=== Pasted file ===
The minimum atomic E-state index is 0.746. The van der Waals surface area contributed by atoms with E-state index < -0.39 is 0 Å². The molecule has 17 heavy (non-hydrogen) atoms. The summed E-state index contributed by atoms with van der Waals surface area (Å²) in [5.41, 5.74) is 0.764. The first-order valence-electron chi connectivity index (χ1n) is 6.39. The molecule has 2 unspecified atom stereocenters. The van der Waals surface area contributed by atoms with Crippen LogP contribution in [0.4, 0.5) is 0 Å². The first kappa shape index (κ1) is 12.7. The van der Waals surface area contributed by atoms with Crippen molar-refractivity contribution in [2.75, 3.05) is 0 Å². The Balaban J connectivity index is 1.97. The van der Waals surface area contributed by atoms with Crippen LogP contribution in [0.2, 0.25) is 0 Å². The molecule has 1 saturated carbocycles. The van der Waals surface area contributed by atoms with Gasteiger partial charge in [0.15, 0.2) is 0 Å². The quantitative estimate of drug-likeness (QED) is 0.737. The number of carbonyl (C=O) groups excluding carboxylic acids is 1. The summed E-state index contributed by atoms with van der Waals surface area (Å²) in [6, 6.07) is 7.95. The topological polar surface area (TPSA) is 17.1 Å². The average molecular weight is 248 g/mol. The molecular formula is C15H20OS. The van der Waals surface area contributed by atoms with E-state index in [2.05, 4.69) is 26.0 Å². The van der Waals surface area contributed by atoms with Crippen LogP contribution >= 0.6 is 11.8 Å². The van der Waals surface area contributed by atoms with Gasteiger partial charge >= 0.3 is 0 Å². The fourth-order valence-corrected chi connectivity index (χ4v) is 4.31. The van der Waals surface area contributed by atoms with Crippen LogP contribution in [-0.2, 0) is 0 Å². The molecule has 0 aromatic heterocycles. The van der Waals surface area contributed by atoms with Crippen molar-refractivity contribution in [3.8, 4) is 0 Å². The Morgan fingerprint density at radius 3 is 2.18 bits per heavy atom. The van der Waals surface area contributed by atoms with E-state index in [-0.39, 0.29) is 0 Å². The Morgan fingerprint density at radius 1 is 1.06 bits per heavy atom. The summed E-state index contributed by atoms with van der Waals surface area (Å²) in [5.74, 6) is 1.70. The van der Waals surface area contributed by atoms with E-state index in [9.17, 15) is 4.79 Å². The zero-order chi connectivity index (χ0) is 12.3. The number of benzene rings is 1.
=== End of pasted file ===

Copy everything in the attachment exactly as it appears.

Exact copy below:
The minimum atomic E-state index is 0.746. The van der Waals surface area contributed by atoms with E-state index < -0.39 is 0 Å². The molecule has 17 heavy (non-hydrogen) atoms. The summed E-state index contributed by atoms with van der Waals surface area (Å²) in [5.41, 5.74) is 0.764. The first-order valence-electron chi connectivity index (χ1n) is 6.39. The molecule has 2 unspecified atom stereocenters. The van der Waals surface area contributed by atoms with Crippen LogP contribution in [0.4, 0.5) is 0 Å². The first kappa shape index (κ1) is 12.7. The van der Waals surface area contributed by atoms with Crippen molar-refractivity contribution in [2.75, 3.05) is 0 Å². The Balaban J connectivity index is 1.97. The van der Waals surface area contributed by atoms with Crippen LogP contribution in [0.2, 0.25) is 0 Å². The molecule has 1 saturated carbocycles. The van der Waals surface area contributed by atoms with Gasteiger partial charge in [0.15, 0.2) is 0 Å². The quantitative estimate of drug-likeness (QED) is 0.737. The number of carbonyl (C=O) groups excluding carboxylic acids is 1. The summed E-state index contributed by atoms with van der Waals surface area (Å²) in [6, 6.07) is 7.95. The topological polar surface area (TPSA) is 17.1 Å². The average molecular weight is 248 g/mol. The molecular formula is C15H20OS. The van der Waals surface area contributed by atoms with E-state index in [2.05, 4.69) is 26.0 Å². The van der Waals surface area contributed by atoms with Crippen LogP contribution >= 0.6 is 11.8 Å². The van der Waals surface area contributed by atoms with Gasteiger partial charge >= 0.3 is 0 Å². The fourth-order valence-corrected chi connectivity index (χ4v) is 4.31. The van der Waals surface area contributed by atoms with Crippen LogP contribution in [-0.2, 0) is 0 Å². The molecule has 0 aromatic heterocycles. The van der Waals surface area contributed by atoms with Crippen molar-refractivity contribution in [3.8, 4) is 0 Å². The Morgan fingerprint density at radius 3 is 2.18 bits per heavy atom. The van der Waals surface area contributed by atoms with E-state index in [-0.39, 0.29) is 0 Å². The Morgan fingerprint density at radius 1 is 1.06 bits per heavy atom. The summed E-state index contributed by atoms with van der Waals surface area (Å²) in [5.74, 6) is 1.70. The van der Waals surface area contributed by atoms with E-state index in [9.17, 15) is 4.79 Å². The zero-order chi connectivity index (χ0) is 12.3. The number of benzene rings is 1.